Format

Send to

Choose Destination
Nanomedicine. 2015 Apr;11(3):731-9. doi: 10.1016/j.nano.2014.11.002. Epub 2014 Dec 27.

Negligible particle-specific toxicity mechanism of silver nanoparticles: the role of Ag+ ion release in the cytosol.

Author information

1
Istituto Italiano di Tecnologia, Center for Bio-Molecular Nanotechnologies@Unile, Arnesano (Lecce), Italy.
2
Istituto Italiano di Tecnologia, Center for Bio-Molecular Nanotechnologies@Unile, Arnesano (Lecce), Italy. Electronic address: pierpaolo.pompa@iit.it.

Abstract

Toxicity of silver nanoparticles (AgNPs) is supported by many observations in literature, but no mechanism details have been proved yet. Here we confirm and quantify the toxic potential of fully characterized AgNPs in HeLa and A549 cells. Notably, through a specific fluorescent probe, we demonstrate the intracellular release of Ag(+) ions in living cells after nanoparticle internalization, showing that in-situ particle degradation is promoted by the acidic lysosomal environment. The activation of metallothioneins in response to AgNPs and the possibility to reverse the main toxic pathway by Ag(+) chelating agents demonstrate a cause/effect relationship between ions and cell death. We propose that endocytosed AgNPs are degraded in the lysosomes and the release of Ag(+) ions in the cytosol induces cell damages, while ions released in the cell culture medium play a negligible effect. These findings will be useful to develop safer-by-design nanoparticles and proper regulatory guidelines of AgNPs. From the clinical editor: The authors describe the toxic potential of silver nanoparticles (AgNP) in human cancer cell lines. Cell death following the application of AgNPs is dose-dependent, and it is mostly due to Ag+ ions. Further in vivo studies should be performed to gain a comprehensive picture of AgNP-toxicity in mammals.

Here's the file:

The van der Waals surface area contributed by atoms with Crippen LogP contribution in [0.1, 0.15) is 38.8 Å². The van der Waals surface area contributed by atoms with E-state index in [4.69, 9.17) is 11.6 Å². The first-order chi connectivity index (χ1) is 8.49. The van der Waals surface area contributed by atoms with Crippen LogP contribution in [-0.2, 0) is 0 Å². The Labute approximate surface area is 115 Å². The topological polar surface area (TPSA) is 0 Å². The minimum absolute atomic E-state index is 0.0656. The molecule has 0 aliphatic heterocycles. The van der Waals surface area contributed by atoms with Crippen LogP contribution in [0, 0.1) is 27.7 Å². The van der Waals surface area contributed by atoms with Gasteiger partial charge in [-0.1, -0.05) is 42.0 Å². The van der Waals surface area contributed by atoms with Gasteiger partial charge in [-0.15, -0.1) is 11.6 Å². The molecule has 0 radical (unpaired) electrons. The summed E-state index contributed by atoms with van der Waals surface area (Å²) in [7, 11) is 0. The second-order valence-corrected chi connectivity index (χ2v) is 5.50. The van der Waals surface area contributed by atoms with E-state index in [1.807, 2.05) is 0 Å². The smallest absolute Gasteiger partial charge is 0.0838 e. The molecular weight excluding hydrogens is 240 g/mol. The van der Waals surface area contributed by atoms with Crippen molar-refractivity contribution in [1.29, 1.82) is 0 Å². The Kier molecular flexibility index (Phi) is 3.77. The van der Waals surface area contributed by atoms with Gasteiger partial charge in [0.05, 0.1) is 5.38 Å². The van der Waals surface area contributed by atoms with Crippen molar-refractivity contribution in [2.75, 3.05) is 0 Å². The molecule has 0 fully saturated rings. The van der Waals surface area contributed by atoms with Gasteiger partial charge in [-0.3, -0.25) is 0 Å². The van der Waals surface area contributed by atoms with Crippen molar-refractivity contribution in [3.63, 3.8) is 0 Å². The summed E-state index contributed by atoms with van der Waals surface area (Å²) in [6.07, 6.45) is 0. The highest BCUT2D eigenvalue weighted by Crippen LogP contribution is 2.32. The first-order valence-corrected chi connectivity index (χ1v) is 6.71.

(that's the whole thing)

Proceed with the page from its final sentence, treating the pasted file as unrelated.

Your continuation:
KEYWORDS:

Ion release; Nanoparticles; Silver; Toxicity

PMID:
25546848
DOI:
10.1016/j.nano.2014.11.002
[Indexed for MEDLINE]

Supplemental Content

Full text links

Icon for Elsevier Science
Loading ...
Support Center